The Women’s Center at the University of Minnesota operates as an extension of the school’s Office for Equity and Diversity. The Women’s Center mission statement states it “increases connections for women’s success, cultivates socially responsible leaders, and advocates for organizational culture change toward excellence for all.” The Center plans and provides events for students and staff throughout the calendar year in addition to offering scholarships and grants. Students can stay informed of all programs and resources through the e-newsletter produced by the Center.
The University of Delaware can trace its beginnings all the way back to 1743 when Rev. Francis Alison had a desire to open an institution for educating clergy in New London, Pennsylvania. In 1765, the school relocated in Newark, Delaware where it resides today with a student body of over 22,000. Accredited by the Middle States Commission on Higher Education, UD’s official school colors are blue and gold. This choice was no coincidence as Delaware was settled by Swedish colonists. The school mascot is the Fightin’ Blue Hens; a nod to the state’s official bird. The bird is so loved by the school that the College of Agriculture and Natural Resources department breeds and keeps Blue Hen Chickens on campus.
Although the University of Delaware lacks a formal meeting space for women’s issues, they have formed an organization called the Sexual Assault Prevention & Education (SAPE) group which administers programming and makes resources available for both staff and students of UD. Recent highlighted events include speaker series entitled “Yes Means Yes: Battling Rape Culture and Moving Towards a Positive Sexuality” and “Sex(ism), Identity, and Intimacy in a Pornographic Culture.” SAPE is led by a committee of students, staff and volunteers who create programs that prevent gender-based violence and educate the campus community about issues of gender inequality.
Referring to itself as a Lasallian college, the Catholic St. Mary’s College of California “holds that students are given to its care by God and that teachers grow spiritually and personally when their work is motivated by faith and zeal.” With a student body of 4,000 and a student-to-faculty ratio of 13 to 1, SMC is accredited by Western Association of Schools and Colleges. The beautiful and historic campus sits just 23 miles to the east of San Francisco in Moraga, CA. The school has been recognized by several organizations for having stellar study abroad programs, quality of education and value of education.
Located on the campus of Saint Mary’s College and open every weekday, the Women’s Resource Center (WRC) is well-staffed with positions like a Director of Sexual Assault Prevention, Director of Women’s Resources and a Body Positive Coordinator among others. The Center coordinates many events and programs on the school campus that have a high visibility for the student body at large. The mission statement for the WRC states they are “dedicated to creating a campus environment that empowers women and men to envision and engage in a life that maximizes their academic, personal, and spiritual growth.”
While students of all faiths are welcome at the private College of Saint Benedict in Saint Joseph, Minnesota, it is noteworthy that 54% of the 2,000 students identify themselves as being members of the Catholic church. Over 60 fields of study (37 majors and 40 minor programs) are offered at the liberal arts institution that is accredited by the North Central Association of Colleges and Schools. CSB enjoys a high retention rate as 80% of students go onto graduate; 90% of them within 4 years. The school prides itself on being well-connected in technology by having all of its residence halls equipped with high-speed internet access and Wi-Fi throughout the entire campus.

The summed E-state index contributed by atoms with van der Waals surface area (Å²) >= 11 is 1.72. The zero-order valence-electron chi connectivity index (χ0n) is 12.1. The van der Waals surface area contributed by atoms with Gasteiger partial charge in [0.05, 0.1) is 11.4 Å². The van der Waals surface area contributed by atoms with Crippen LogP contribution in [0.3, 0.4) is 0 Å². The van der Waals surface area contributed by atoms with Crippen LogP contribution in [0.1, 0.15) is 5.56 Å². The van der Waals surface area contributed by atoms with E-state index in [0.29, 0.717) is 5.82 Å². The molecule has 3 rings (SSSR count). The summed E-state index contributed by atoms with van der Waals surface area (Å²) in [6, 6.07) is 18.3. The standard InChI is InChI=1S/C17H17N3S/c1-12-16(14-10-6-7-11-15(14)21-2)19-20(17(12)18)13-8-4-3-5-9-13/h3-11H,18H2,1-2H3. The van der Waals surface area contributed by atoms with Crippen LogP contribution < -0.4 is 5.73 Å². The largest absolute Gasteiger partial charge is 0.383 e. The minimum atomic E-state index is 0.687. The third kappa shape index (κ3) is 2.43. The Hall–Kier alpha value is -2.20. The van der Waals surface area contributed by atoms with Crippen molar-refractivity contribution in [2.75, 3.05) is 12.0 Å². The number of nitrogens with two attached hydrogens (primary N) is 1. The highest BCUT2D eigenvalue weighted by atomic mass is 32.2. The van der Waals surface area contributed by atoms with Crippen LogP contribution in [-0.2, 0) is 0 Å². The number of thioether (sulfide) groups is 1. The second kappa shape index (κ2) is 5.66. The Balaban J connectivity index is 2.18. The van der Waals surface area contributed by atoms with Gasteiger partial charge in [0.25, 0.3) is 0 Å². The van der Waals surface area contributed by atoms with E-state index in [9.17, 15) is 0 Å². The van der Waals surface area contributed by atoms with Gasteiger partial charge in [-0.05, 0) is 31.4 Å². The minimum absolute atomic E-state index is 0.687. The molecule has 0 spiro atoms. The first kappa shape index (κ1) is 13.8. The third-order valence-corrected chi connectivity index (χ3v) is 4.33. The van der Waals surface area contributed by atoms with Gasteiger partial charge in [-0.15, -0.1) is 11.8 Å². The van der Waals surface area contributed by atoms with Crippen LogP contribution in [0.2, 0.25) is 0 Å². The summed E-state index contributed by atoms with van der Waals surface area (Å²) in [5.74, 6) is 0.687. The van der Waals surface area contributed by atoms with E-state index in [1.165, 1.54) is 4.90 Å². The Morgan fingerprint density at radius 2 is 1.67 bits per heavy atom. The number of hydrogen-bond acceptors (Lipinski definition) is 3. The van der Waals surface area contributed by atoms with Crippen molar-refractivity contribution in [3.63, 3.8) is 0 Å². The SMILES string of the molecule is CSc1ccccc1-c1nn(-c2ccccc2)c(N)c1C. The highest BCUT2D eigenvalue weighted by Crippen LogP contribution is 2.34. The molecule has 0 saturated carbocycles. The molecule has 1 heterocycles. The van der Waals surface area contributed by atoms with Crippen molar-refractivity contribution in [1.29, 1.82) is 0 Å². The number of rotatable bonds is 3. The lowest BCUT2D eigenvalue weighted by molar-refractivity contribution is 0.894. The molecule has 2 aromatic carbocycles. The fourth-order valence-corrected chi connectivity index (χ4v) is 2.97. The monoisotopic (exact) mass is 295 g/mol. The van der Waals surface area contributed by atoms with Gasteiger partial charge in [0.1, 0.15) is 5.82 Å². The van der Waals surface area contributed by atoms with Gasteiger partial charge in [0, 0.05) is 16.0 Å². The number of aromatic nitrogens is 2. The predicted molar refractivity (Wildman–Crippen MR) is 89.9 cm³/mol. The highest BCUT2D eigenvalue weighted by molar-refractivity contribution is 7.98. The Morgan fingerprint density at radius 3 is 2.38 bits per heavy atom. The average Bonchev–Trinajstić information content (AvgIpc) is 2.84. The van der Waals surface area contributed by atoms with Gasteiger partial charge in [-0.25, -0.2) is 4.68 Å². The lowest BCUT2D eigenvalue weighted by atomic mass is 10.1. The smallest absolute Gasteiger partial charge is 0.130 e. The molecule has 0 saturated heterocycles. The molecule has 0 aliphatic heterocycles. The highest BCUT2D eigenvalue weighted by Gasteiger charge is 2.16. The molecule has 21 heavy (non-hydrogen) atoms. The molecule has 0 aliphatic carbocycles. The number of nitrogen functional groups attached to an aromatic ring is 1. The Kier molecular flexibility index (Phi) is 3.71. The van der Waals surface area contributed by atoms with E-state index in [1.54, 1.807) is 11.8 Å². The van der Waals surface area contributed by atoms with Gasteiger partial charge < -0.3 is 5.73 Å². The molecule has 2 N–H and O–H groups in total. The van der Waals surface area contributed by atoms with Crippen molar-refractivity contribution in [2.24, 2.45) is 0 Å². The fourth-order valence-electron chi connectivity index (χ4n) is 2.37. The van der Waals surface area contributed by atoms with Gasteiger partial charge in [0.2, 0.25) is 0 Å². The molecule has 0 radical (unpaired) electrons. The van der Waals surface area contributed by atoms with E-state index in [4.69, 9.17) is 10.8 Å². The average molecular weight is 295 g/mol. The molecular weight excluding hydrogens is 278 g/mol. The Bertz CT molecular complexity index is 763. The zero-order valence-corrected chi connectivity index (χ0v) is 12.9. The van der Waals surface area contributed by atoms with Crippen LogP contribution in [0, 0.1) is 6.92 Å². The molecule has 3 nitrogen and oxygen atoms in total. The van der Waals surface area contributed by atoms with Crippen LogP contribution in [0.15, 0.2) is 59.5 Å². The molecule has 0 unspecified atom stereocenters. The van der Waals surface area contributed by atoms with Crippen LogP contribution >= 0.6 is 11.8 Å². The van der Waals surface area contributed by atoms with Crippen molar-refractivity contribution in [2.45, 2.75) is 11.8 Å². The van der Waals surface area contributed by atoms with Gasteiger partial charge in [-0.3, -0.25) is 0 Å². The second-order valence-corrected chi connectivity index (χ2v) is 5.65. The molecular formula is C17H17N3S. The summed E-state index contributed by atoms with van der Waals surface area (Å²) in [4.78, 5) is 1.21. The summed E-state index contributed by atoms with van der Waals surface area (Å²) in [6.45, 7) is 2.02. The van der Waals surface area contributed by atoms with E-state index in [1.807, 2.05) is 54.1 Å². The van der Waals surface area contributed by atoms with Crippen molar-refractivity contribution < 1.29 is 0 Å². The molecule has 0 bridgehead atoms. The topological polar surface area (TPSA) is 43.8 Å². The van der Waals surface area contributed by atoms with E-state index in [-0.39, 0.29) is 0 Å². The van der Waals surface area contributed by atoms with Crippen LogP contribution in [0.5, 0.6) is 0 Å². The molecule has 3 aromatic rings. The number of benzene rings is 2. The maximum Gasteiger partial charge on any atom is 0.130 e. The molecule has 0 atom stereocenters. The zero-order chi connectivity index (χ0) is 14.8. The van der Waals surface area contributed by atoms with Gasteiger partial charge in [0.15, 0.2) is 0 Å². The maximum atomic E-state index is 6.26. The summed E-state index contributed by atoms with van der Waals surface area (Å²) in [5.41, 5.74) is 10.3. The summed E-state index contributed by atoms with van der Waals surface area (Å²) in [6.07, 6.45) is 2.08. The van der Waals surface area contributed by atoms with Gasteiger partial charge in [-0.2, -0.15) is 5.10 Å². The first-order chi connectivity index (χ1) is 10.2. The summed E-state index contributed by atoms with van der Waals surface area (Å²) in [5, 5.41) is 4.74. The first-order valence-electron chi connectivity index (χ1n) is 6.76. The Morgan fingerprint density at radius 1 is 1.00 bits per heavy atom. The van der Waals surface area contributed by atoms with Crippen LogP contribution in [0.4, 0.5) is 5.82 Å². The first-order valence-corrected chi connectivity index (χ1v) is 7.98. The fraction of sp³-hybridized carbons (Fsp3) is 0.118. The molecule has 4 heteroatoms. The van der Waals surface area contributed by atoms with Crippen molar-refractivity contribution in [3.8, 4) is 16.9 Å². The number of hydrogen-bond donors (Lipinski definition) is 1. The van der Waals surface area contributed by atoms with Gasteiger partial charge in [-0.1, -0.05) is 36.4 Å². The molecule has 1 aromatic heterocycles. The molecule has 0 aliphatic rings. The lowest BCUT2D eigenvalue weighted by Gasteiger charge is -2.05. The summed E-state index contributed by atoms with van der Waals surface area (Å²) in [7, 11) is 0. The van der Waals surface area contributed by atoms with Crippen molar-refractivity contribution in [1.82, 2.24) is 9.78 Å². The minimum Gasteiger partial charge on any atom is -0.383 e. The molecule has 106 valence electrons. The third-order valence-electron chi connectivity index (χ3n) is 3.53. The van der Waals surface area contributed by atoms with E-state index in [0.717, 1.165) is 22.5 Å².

The Sister Hynes Institute for Women’s Leadership began to be constructed on the CSB campus in 2004 and was dedicated to Dr. Sister Nancy Hynes in the fall of 2007. Unlike many campuses featuring staff-directed women’s centers, the Institute for Women’s Leadership is led by a student intern. “Guided by a dynamic advisory board made up of faculty and administrative staff, students are ultimately in charge of the direction that the Institute takes throughout the year—what programs are put on, what themes programs center on, and how to further advance the Institute and its role on campus.” The Institute is open for advisement and support each weekday afternoon.
Located in the epicenter of the nation’s capital is George Washington University, comprised of 25,000 students partaking in everything from associate’s degree programs to doctorates in professional practice. Accredited by the Middle States Commission on Higher Education, GWU was originally established as an act of Congress in 1821. The school is proud to have students from every state in the US enrolled and offer the opportunity to excel in academia just 4 blocks away from the White House. GWU seeks to “provide an environment where knowledge is created and acquired and where creative endeavors seek to enrich the experiences of the global society.”
George Washington University launched the Global Women’s Institute in 2012 as a “university-wide initiative to advance gender equality through interdisciplinary research, education, and policy and outreach.” Working in tandem with GWU’s Women’s Study Programs, the Institute desires to be a catalyst for change and development in women’s issues by coordinating with international and global organizations. Their programs and support networks are in place in order to help women at the local level as well as influencing policies and economies in foreign nations. Being planted in the economic and political center of the country, the Institute boasts an impressive list of events and speakers on a yearly basis.